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August 08, 2008
AAA Urges Motorists To Slow Down, Stay Alert As Kids Head Back To School

PRMail

Jim Rink (313) 336-1513


Fifty-six million children across the country begin heading back to school this month, and AAA is urging motorists to slow down and stay alert in neighborhoods and school zones with its 75th annual School’s Open—Drive Carefully campaign.

Unsafe driving in school zones

AAA’s School’s Open—Drive Carefully campaign hopes to curb a trend of unsafe driving behavior in school zones and neighborhoods that can result in children’s injury and sometimes death.

Pedestrian injury is the second leading cause of injury-related death in the United States for children ages 5 to 15, according to the Centers for Disease Control and Prevention. More than 33,500 children were treated in emergency rooms for pedestrian-related injuries in 2005. Nearly half (45 percent) of vehicles observed in school zones and residential neighborhoods during a 2003 national observational survey did not come to a complete stop at stop signs.

  • 37 percent rolled through a stop sign
  • 7 percent did not even slow down

Additionally, nearly a third of motorists violated stop signs when a child pedestrian was present, and two-thirds exceeded the posted speed limit during the 30-minutes before and after school. AAA targets motorists with safe driving message AAA’s

School’s Open – Drive Carefully

campaign encourages motorists to stay alert in areas where children are present by its local clubs utilizing posters, magnets, bumper stickers, handouts, media outreach and other community initiatives to reach motorists.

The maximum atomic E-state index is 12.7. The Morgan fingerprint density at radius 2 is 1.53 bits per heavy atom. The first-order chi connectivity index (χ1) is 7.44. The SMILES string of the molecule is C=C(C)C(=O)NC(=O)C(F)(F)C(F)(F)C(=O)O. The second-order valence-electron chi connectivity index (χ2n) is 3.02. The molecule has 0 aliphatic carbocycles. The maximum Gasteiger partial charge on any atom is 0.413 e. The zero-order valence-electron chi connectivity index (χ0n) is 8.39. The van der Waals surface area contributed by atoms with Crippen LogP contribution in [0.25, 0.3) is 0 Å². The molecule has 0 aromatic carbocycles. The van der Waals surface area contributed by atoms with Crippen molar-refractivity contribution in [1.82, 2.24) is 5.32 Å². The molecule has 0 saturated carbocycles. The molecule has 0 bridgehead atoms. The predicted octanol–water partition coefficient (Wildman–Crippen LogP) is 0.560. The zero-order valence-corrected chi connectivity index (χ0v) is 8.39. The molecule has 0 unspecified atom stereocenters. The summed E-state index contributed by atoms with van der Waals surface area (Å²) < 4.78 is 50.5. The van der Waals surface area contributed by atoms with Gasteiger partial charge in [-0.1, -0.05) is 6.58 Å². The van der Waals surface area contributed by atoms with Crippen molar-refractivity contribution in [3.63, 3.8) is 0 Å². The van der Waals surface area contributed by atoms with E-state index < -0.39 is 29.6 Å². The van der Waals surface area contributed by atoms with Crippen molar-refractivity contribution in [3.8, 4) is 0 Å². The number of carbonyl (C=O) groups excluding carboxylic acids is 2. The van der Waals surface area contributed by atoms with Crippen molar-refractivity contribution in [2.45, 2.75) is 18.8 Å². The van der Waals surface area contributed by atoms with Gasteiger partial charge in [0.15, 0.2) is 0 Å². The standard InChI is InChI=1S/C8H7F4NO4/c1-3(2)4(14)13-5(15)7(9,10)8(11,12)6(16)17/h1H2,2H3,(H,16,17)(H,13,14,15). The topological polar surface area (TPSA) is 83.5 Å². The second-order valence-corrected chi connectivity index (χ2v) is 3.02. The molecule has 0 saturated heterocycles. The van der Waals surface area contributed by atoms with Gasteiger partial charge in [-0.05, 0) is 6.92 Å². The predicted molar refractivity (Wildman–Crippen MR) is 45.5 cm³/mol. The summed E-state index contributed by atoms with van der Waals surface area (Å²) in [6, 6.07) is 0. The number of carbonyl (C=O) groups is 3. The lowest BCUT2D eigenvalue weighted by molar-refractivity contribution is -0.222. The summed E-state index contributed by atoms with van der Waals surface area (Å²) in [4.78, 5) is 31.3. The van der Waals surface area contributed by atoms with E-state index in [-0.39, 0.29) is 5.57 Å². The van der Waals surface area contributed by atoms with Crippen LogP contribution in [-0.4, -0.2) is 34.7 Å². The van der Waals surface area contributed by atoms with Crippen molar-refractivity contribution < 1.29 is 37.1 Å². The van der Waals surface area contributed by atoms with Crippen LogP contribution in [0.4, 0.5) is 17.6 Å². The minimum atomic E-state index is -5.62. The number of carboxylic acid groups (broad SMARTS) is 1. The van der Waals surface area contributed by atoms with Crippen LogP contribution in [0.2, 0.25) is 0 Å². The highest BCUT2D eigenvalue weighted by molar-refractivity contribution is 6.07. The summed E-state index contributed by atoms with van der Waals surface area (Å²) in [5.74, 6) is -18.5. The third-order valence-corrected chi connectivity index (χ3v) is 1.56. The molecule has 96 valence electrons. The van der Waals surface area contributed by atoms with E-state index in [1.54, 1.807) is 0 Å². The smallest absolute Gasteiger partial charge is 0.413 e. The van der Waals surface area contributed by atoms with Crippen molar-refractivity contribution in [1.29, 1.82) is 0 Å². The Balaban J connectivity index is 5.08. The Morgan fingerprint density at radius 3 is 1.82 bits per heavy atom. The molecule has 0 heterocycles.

Safety tips for motorists, parents and students online

AAA offers comprehensive lists of tips for motorists, parents and students on school zone, school bus, pedestrian and bicycle safety online at

AAA.com/PublicAffairs

. Some of key tips for motorists on the site include:

  • Slow down in or near school or residential areas, and be sure to come to a complete stop at all intersections.
     
  • Look for clues such as AAA School Safety Patrol members, crossing guards, bicycles and playgrounds which indicate children could be in the area.
     
  • Scan between parked cars and other objects for signs that children could dart into the road.
     
  • Always stop for school buses that are loading and unloading students. It’s the law.
     
  • Leave a little early so you are not rushed as you travel to work or school.
     
  • Drive with your headlights on—even during the day—so children and other drivers can see you.

As North America’s largest motoring and leisure travel organization, AAA provides more than 51 million members with travel, insurance, financial and automotive-related services. Since its founding in 1902, the not-for-profit, fully tax-paying AAA has been a leader and advocate for the safety and security of all travelers. AAA clubs can be visited on the Internet at

www.AAA.com

.


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